During all this time, an unaware pilot, fixated on attaining the landing approach positioning, is attempting to direct the aircraft to the landing spot.

The slower indicated-airspeed used during approaches reduces control input resistance, and a steep bank angle does not have the appearance of a nose-high attitude. The reduced control feel and visual feedback sensing may not alarm the pilot while concentrating on correcting the aircraft tracking.

Adding to the confusion can be a common mental attitude of pilots, that when the runway is in sight, nothing interferes with the landing. The last thing likely to come to mind is going-around…even if briefed before the approach.

What Has Been Happening?

The pilot is flying without conscious awareness of control input. Wrong positioning has the pilot using unusual or extreme control while being distracted with an assumed importance of needing to “make” the runway and landing. There are any number of distractions that could exist. Fly your airplane first!

An understanding of control during this kind of maneuver needs to be firmly entrenched in pilot training. Increasing the turn rate with the descending steep turn must be with increased engine vectored-thrust lifting by adding power. In the steep turn, the  engine lifting forces are pulling the turn and lifting the nose over its moment arm, the fuselage, so actually decreasing some aerodynamic loading. It often requires reduced elevator control to allow continued safe indicated-airspeed.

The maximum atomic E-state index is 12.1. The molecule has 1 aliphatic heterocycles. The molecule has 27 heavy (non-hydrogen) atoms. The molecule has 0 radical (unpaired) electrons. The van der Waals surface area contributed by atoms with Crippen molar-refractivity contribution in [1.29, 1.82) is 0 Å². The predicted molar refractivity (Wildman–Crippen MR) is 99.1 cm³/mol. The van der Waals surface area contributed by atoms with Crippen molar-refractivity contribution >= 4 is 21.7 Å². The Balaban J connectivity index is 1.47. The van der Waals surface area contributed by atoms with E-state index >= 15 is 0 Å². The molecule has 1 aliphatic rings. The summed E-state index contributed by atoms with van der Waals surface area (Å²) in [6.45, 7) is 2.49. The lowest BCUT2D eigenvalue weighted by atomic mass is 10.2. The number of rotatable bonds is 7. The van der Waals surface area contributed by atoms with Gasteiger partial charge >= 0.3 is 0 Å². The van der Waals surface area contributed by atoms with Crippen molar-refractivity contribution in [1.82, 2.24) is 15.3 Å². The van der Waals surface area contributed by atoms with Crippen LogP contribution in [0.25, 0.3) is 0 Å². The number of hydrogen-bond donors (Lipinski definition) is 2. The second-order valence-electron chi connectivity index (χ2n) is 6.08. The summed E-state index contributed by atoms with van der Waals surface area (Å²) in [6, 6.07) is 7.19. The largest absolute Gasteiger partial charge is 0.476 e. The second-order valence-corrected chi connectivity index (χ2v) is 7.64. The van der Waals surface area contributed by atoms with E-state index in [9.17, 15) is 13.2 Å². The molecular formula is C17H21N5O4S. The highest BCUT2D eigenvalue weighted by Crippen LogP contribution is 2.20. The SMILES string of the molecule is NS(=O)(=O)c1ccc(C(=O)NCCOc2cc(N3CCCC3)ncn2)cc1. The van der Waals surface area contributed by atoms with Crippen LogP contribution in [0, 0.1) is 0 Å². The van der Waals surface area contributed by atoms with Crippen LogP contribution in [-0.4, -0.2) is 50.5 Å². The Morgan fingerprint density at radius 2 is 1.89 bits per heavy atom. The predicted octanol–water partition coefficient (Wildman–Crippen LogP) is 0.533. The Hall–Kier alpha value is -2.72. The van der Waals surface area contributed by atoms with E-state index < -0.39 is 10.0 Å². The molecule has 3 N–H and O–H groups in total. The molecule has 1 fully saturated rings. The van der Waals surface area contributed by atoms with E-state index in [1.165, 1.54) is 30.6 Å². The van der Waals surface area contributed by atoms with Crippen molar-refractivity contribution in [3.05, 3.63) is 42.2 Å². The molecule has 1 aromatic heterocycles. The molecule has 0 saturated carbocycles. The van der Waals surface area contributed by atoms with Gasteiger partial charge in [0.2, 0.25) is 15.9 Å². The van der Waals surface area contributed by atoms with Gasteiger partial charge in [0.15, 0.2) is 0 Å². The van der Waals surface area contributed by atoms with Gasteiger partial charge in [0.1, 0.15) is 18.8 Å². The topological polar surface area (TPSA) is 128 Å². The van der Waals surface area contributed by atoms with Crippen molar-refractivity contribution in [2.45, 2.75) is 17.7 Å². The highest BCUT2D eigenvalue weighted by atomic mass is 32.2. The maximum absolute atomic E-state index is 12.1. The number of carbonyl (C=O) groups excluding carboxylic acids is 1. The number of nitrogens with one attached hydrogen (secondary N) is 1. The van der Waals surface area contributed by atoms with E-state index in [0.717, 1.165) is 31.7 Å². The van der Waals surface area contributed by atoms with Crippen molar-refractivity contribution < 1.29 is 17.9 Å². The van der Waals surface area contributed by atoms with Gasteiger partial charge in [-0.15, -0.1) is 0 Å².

Remember that power at slower indicated-airspeed has the direction of thrust angled slightly upward. A V1.3 or Vy approach will be with a sustaining 6 to 8 degrees nose-up from direction of motion.

Now when operating at lower power settings, added power causes vectored thrust-component lifting and nose-up pitch. This initial pitching will contribute to the elevator-pitched trim setting allowing even slower indicated-airspeed until reaching the new level flight sustaining thrust called for with both the previous added elevator-pitch and increased engine-pitch. This condition is calling for slower indicated-airspeed but if not increasing with more elevator-pitch, the aircraft will slow to the angle of attack as set and become very nose-high slow flight. 

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Lift and Control

(The aerospace engineer asks: Are you sure the lift forces are caused by rapid displacement of the air? This sounds more like buoyancy, as occurs with balloons, which are lighter than air. Aren't they caused by the pressure differences above and below the wing? See wikipedia article on lift:)

An aircraft moving through space displaces more than its own volume of airmass. The resulting pressures of rapid flow displacement of the air from motion causes a reaction from the aerodynamic form of the machine, creating reactive forces directed outward from the machine as lift.